The new language in Microsoft’s corporate-governance guidelines formalizes moves the board has made in recent years to make it more responsive to change.

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Microsoft’s board of directors has adopted a policy that aims to limit the average tenure of independent directors to 10 years or less, a bid to keep injecting new opinions into the company’s governing council.

The revised language in Microsoft’s corporate-governance guidelines formalizes moves the board has made in recent years to make it more responsive to change. In 2015, the company added provisions to its bylaws that give large shareholders more of a voice in nominating board members

Big Wall Street investors and shareholder advocates in recent years have criticized corporate boards for being too insular and deferent to management, occasionally to the detriment of shareholders.

That phenomenon hit Microsoft in 2013, when San Francisco hedge fund ValueAct Capital scooped up about 1 percent of the company’s shares, seeking to meet with executives and push for changes that might benefit long-term shareholders.

Microsoft averted a proxy fight by offering ValueAct a board seat — subsequently occupied by G. Mason Morfit — and reshaped its board. Founder Bill Gates stepped down as chairman in favor of independent director John Thompson, and the company expanded its total of independent directors from seven to 10 after the appointment of LinkedIn founder Reid Hoffman in March.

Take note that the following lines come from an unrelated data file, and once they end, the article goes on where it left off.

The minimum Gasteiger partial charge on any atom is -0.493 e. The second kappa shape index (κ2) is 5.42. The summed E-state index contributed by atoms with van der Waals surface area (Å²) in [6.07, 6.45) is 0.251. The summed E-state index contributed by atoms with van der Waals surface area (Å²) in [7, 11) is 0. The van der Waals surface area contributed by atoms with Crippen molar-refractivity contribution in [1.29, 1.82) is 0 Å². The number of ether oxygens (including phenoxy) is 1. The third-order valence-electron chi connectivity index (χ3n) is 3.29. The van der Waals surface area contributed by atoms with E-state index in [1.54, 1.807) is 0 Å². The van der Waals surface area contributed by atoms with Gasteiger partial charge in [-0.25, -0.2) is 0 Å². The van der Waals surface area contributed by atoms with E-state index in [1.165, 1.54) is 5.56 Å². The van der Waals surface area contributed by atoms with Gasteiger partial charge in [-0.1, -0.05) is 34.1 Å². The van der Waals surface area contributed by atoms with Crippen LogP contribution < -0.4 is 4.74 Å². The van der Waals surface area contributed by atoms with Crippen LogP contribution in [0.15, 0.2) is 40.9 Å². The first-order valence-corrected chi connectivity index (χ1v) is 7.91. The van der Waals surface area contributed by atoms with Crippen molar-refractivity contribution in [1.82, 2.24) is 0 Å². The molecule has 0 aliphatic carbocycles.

The company’s present slate of independent directors have an average tenure of about five years, down from an average of more than nine years in 2013.

“There is a presumption that, after so many years on the board, a director is no longer independent,” said Marc Goldstein, director of U.S. research with Institutional Shareholder Services, which advises large investors.

Still, it’s a balancing act, he said. “As Microsoft points out, directors who have been on the board for a longer period might have the context, the institutional memory to effectively challenge management.”

In a blog post announcing the tenure changes, Microsoft corporate secretary John Seethoff said the company wanted to avoid a bright-line policy that forced retirements. The goal is to balance the board among “directors with extensive knowledge about Microsoft, those who can provide a fresh perspective and those with business experience relevant to our strategic ambitions,” he said.

Microsoft-affiliated directors Gates and Chief Executive Satya Nadella are exempt from the 10-year average-tenure guidance.